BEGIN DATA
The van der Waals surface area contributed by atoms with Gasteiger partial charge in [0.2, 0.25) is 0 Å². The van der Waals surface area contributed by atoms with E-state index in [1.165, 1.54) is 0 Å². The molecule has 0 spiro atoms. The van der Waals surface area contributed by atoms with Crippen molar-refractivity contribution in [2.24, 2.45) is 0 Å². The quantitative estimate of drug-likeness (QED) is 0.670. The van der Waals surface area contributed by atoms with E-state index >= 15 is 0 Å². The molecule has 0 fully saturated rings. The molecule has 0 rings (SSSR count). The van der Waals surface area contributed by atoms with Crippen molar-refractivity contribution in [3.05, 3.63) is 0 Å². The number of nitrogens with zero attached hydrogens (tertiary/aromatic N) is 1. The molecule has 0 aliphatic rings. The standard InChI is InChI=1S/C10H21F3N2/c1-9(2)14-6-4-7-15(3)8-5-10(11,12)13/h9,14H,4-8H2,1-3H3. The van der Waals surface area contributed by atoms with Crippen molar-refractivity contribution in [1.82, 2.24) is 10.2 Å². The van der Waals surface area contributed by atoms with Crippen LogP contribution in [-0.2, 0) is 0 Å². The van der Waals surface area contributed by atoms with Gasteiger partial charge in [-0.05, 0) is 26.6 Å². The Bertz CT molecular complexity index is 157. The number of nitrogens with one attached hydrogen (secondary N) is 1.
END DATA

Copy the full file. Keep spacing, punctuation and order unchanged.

The van der Waals surface area contributed by atoms with Gasteiger partial charge in [0.2, 0.25) is 0 Å². The van der Waals surface area contributed by atoms with E-state index in [1.165, 1.54) is 0 Å². The molecule has 0 spiro atoms. The van der Waals surface area contributed by atoms with Crippen molar-refractivity contribution in [2.24, 2.45) is 0 Å². The quantitative estimate of drug-likeness (QED) is 0.670. The van der Waals surface area contributed by atoms with E-state index >= 15 is 0 Å². The molecule has 0 fully saturated rings. The molecule has 0 rings (SSSR count). The van der Waals surface area contributed by atoms with Crippen molar-refractivity contribution in [3.05, 3.63) is 0 Å². The number of nitrogens with zero attached hydrogens (tertiary/aromatic N) is 1. The molecule has 0 aliphatic rings. The standard InChI is InChI=1S/C10H21F3N2/c1-9(2)14-6-4-7-15(3)8-5-10(11,12)13/h9,14H,4-8H2,1-3H3. The van der Waals surface area contributed by atoms with Crippen molar-refractivity contribution in [1.82, 2.24) is 10.2 Å². The van der Waals surface area contributed by atoms with Crippen LogP contribution in [-0.2, 0) is 0 Å². The van der Waals surface area contributed by atoms with Gasteiger partial charge in [-0.05, 0) is 26.6 Å². The Bertz CT molecular complexity index is 157. The number of nitrogens with one attached hydrogen (secondary N) is 1.